A bipartisan deal to fund the federal government through September would provide a solid budget for the Hanford nuclear reservation if approved this week.
The proposed budget for the current fiscal year would be $2.3 billion, plus some additional money for costs such as security, according to the agreement worked out Sunday night by Republican and Democrat negotiators.
It matches the budget totals that Sen. Patty Murray, D-Wash., worked to include a year ago in the proposed Senate version of the fiscal 2017 budget. Just five months of the fiscal year remain, with no budget approved.
“Every year it’s an uphill battle to make sure the federal government follows through on its moral and legal commitment to clean up Hanford, so I’m glad the final deal we hammered out includes robust funding that provides certainty for the Tri-Cities and our state,” Murray said. “But I’m already on guard for next year.”
About 9,200 people work at Hanford, in addition to some sub-contracted workers.
The U.S. House could take up the budget proposal by Wednesday and the U.S. Senate could have it by Thursday.
President Donald Trump is expected to release his budget request for Hanford and the rest of the federal government for the next fiscal year in late May.
The proposed budget for the current fiscal year would restore $114 million of the $191 million that the administration of former President Barack Obama proposed last spring to cut from the budget of the Department of Energy’s Hanford Richland Operations Office projects. Its budget would be $840 million.
We are pleased with the proposed funding levels for Hanford cleanup.
David Reeploeg, TRIDEC
The restored money would be available for work to clean contaminated groundwater or protect the aquifer; for remaining cleanup work along the Columbia River, including a highly radioactive spill beneath the 324 Building and the high hazard 618-10 Burial Ground. And it would keep infrastructure across the site, some of it dating back to World War II, in working order to support environmental cleanup tasks.
The proposed budget also would add $10 million to the Community and Regulatory Support budget line. It should be enough money for DOE to make its full payment in lieu of taxes, called PILT, to local governments that depend on the money to make up for taxes they would collect if Hanford land was privately owned.
Much of PILT goes to schools, particularly the Richland School District, and also to county road maintenance, help for indigent veterans and public health.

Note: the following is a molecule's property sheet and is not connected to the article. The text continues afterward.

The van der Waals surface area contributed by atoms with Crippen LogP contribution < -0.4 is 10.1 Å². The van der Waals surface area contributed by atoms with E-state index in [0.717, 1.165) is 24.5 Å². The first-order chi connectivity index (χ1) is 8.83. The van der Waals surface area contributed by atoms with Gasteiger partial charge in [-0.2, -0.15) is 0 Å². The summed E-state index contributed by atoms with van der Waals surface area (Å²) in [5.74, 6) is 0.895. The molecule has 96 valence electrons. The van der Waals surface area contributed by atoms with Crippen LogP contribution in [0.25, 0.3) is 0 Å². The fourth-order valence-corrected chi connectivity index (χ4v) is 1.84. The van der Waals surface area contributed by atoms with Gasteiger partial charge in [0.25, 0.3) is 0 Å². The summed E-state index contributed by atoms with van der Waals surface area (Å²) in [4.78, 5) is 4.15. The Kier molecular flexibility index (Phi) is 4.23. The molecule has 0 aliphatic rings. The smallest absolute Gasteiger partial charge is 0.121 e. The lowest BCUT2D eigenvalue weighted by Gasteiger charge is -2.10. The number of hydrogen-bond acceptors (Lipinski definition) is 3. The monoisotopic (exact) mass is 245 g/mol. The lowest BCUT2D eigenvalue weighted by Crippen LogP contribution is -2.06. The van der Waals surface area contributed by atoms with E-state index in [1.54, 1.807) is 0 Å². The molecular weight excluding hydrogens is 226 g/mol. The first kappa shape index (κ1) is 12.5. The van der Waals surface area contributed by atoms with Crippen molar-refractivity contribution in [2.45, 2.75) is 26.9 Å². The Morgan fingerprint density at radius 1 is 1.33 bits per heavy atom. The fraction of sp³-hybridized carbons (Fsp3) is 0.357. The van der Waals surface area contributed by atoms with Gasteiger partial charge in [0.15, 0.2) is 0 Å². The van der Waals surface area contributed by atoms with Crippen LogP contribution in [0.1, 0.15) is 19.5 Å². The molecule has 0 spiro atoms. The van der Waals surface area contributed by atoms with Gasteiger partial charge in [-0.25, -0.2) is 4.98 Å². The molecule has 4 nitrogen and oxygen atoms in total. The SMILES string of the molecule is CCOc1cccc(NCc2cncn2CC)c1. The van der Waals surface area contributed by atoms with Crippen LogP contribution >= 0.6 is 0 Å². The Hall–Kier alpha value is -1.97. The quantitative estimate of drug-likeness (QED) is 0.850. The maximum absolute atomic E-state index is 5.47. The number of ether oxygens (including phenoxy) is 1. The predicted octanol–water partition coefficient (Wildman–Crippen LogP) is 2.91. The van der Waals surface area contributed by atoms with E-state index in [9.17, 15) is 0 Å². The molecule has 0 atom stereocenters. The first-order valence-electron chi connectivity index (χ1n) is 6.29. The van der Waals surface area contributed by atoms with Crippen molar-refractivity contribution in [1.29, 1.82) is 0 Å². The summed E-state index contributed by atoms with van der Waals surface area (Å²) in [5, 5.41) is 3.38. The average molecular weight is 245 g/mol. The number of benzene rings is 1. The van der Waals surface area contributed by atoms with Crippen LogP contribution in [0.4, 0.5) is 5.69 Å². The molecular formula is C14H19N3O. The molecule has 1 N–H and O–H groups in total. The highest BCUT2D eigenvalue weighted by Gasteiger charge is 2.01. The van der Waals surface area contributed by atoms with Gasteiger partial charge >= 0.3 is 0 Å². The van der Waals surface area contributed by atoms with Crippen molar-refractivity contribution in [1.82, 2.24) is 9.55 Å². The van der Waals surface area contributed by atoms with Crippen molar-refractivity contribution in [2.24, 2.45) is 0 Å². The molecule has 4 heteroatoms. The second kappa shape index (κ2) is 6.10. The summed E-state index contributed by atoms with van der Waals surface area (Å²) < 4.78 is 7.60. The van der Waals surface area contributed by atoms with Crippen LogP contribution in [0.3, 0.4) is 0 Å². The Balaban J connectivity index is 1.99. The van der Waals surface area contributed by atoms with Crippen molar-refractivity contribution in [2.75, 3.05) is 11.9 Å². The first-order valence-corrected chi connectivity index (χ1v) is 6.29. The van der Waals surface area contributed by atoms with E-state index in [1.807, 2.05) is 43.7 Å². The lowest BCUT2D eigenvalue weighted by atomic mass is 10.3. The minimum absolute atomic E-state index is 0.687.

The Richland Operations Office is responsible for all Hanford work, with the exception of the Hanford tank farms holding 56 million gallons of radioactive waste and the vitrification plant being built to treat the waste for disposal.
Those are the responsibility of the DOE Office of River Protection, which would received about $1.5 billion for the current fiscal year, including an $86 million increase requested by the Obama administration.
I fully expected to be fighting once again to hold the new administration accountable and make sure it continues to keep the federal government’s promise to the Hanford community.
Sen. Patty Murray, D-Wash.
Much of the increase would be used toward construction of a new facility that would prepare low activity radioactive waste to be turned into a stable glass form at the vitrification plant. It would allow some waste treatment to start long before parts of the plant handling high-level radioactive waste are operating.
“We are pleased with the proposed funding levels for Hanford cleanup,” said David Reeploeg, vice president for federal programs at the Tri-City Development Council. He credited the work of Murray, Sen. Maria Cantwell, D-Wash., and Rep. Dan Newhouse, R-Wash.
The anticipated passage of the federal funding bill holds promise that Congress returning to a regular schedule of approving annual funding, Reeploeg said. Adequate and predictable funding is vital to keep costs and schedules in check at Hanford and allow key projects to proceed as planned.
“I fully expected to be fighting once again to hold the new administration accountable and make sure it continues to keep the federal government’s promise to the Hanford community” as talks move on to the fiscal 2018 budget, Murray said.
TRIDEC also was pleased by what the proposed fiscal 2017 budget could hold for Pacific Northwest National Laboratory in Richland, which relies on and competes for a variety of funding from DOE and other government agencies. The DOE national lab in Richland has an annual operating budget of nearly $1 billion.
The DOE Office of Science would receive nearly $5.4 billion under the new budget proposal. It would be $180 million less than requested by the Obama administration last spring, but $42 million more than the fiscal 2016 budget, according to TRIDEC.
DOE’s Office of Electricity Delivery and Energy Reliability would receive more money than requested by the Obama administration for cybersecurity, a key program for PNNL.
DOE programs for energy efficiency and renewable energy also could receive more money that approved for fiscal 2016.